Top 5 Reasons People are Declined for Their Debt Consolidation Loan

If your debt load is out of control, one strategy to get on top of it is debt consolidation. However, what if you seek a debt consolidation loan and your lender turns you down?

“A consolidation loan can be an excellent way to pay down your debt, because it increases your cash flow and lets you target more of your debt payment towards the actual debt, rather than servicing interest. This can actually help you to pay your debts down more quickly,” says Jeff Schwartz, executive director, Consolidated Credit Counseling Services of Canada.


Here are the top 5 reasons people are declined for a debt consolidation loan:

“The problem is when you’ve bought into this strategy and you get turned down for your loan. As you re-tool your debt repayment strategy, it is helpful to understand the reasoning behind you getting turned down to get on the right path for your financial future,” says Schwartz.

Below are the top 5 reasons people are declined for debt consolidation loans:

Not enough income

One of the basic criteria in qualifying for a loan is to have a certain amount of income to be able to pay your debts. This works out to be your debt-to-income ratio. Although in theory when you consolidate your debts you will reduce that debt-to-income ratio, but if you don’t have the income to support the loan payments along with the cost of living (i.e. your mortgage/rent and some other expenses), you won’t qualify for the loan.

Another problem with income qualification criteria is if you have fluctuations in your income (this often happens with seasonal or part-time employees).

Is it possible to increase your income, perhaps by taking on a part-time job in addition to your full-time job? It is a sacrifice of your time, but the extra income could be the answer to your debt problem.

Debt repayment problems

Another reason you might get declined for your consolidation loan is if you have a poor history of repaying your debt. You’ve got to remember that lenders use these criteria to assess the risk of lending you money.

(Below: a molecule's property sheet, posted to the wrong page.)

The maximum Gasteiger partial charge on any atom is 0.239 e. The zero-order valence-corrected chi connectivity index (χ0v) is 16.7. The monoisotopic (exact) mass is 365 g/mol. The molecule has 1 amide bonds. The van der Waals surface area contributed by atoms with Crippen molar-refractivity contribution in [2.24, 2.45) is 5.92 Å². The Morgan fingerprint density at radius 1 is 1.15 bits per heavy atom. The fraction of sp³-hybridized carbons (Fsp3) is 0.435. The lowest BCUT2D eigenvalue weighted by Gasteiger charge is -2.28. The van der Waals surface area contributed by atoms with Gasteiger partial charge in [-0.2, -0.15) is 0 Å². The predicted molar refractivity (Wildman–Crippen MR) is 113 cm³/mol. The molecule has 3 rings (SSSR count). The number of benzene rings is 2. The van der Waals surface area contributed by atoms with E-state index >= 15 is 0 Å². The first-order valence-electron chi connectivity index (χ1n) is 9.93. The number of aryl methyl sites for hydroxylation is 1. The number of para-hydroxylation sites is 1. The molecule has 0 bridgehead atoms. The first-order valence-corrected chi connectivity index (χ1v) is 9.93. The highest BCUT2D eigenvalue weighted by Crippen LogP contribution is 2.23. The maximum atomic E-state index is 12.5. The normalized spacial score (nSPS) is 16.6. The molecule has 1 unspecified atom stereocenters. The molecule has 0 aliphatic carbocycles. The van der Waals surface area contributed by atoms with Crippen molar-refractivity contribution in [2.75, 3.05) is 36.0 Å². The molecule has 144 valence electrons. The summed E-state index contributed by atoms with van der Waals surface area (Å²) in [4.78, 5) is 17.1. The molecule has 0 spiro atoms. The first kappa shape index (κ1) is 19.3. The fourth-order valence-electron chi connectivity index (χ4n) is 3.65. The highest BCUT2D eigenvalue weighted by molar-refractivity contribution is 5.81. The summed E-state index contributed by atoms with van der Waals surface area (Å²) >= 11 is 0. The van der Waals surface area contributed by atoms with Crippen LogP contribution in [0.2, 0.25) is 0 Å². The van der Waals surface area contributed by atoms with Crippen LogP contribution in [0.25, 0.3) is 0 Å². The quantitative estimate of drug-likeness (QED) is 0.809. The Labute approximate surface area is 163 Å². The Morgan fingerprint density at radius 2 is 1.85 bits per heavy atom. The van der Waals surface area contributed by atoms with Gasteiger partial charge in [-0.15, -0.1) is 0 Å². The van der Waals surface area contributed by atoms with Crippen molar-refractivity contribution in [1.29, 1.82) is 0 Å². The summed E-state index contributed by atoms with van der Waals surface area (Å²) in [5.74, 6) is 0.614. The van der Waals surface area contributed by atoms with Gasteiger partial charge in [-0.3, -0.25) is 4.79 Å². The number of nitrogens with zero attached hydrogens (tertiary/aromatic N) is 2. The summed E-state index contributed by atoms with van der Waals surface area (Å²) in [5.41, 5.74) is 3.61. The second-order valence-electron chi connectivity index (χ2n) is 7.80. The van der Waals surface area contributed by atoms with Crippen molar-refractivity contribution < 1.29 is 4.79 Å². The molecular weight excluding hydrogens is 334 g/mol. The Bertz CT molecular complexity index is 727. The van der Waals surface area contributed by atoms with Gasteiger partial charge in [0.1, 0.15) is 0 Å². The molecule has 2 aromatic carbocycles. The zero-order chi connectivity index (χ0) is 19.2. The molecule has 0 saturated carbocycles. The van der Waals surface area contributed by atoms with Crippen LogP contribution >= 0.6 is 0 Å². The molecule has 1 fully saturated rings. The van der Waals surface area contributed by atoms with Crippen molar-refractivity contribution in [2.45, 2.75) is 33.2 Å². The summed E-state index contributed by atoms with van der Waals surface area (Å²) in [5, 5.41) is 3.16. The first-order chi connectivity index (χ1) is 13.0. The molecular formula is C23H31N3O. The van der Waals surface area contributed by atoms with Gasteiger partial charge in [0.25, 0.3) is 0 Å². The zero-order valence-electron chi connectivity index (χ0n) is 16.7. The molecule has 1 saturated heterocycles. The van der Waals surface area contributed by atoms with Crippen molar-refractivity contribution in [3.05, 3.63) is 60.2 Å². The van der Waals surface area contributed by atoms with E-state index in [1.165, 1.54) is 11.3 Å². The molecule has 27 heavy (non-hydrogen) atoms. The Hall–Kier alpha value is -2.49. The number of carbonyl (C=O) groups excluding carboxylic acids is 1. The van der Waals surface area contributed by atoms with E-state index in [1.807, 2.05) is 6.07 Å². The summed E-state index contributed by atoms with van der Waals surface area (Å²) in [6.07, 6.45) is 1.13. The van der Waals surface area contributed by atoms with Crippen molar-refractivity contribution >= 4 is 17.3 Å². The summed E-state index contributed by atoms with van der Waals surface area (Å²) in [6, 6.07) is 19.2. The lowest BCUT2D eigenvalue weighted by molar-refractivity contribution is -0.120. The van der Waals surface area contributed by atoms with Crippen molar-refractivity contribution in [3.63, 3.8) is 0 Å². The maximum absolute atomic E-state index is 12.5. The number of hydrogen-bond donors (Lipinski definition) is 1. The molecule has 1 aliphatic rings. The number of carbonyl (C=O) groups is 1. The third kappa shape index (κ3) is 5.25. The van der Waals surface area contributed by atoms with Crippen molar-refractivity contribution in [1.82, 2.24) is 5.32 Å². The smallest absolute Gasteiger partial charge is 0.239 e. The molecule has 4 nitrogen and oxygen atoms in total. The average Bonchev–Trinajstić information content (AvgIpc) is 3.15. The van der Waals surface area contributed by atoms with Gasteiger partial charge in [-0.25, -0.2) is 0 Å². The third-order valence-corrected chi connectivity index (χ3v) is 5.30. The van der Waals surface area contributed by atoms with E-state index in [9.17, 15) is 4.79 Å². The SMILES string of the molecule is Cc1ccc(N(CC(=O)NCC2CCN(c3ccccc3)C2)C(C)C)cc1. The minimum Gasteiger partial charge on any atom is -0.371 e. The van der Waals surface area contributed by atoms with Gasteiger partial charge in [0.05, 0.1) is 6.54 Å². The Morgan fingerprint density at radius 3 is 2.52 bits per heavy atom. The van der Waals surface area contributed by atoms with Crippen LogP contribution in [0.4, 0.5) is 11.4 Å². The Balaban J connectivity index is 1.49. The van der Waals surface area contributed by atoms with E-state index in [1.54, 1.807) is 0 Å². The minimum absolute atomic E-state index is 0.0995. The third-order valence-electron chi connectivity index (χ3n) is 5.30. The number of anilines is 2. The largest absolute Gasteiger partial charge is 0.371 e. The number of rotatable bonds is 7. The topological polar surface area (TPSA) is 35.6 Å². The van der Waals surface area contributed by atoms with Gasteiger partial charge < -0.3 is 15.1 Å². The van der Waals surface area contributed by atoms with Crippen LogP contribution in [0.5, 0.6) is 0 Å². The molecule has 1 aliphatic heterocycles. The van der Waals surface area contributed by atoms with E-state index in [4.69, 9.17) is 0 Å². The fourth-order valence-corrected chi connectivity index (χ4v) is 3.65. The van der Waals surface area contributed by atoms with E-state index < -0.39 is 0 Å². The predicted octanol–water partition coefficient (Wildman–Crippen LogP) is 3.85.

If your past history shows that you’ve not been paying your debts on time (regardless of the reason why), it’s a bigger risk for the lender, which may result in you not qualifying for the loan.

Commit to paying debts on time, every time, to correct this problem.

Lack of credit history

If your credit history isn’t long enough for the lender to really get a good snapshot of how you use credit, you are likely to get declined as well.

One way to correct this problem is to take out a secured credit card and make a point of taking out small purchases that you repay in full each month. This can take time, but you will establish a solid credit history for the future.

Lack of security

In order to reduce the risk for the lender, sometimes they like to take security out against the loan. Common assets are houses, cash or sometimes cars (although cars depreciate in value, so that may not always be an option).

If you are getting an unsecured loan, not only will the interest rates be higher, you may not even qualify if the lender feels that you are a risk in other areas.

Do you have something that you can pledge as security on the loan? That may help.

Too much debt

Unfortunately, sometimes you’ve got too much debt to be bundled into a consolidation loan. This is tied into your income. You may be better suited to seek out other solutions, like talking to a credit counsellor about other options to pay down debt.

Are you looking for solutions to get your debt? We can help. Call us at 1-888-294-3130 or visit our online debt analysis.

Press Inquiries

[email protected]
1-800-656-4120 x 1064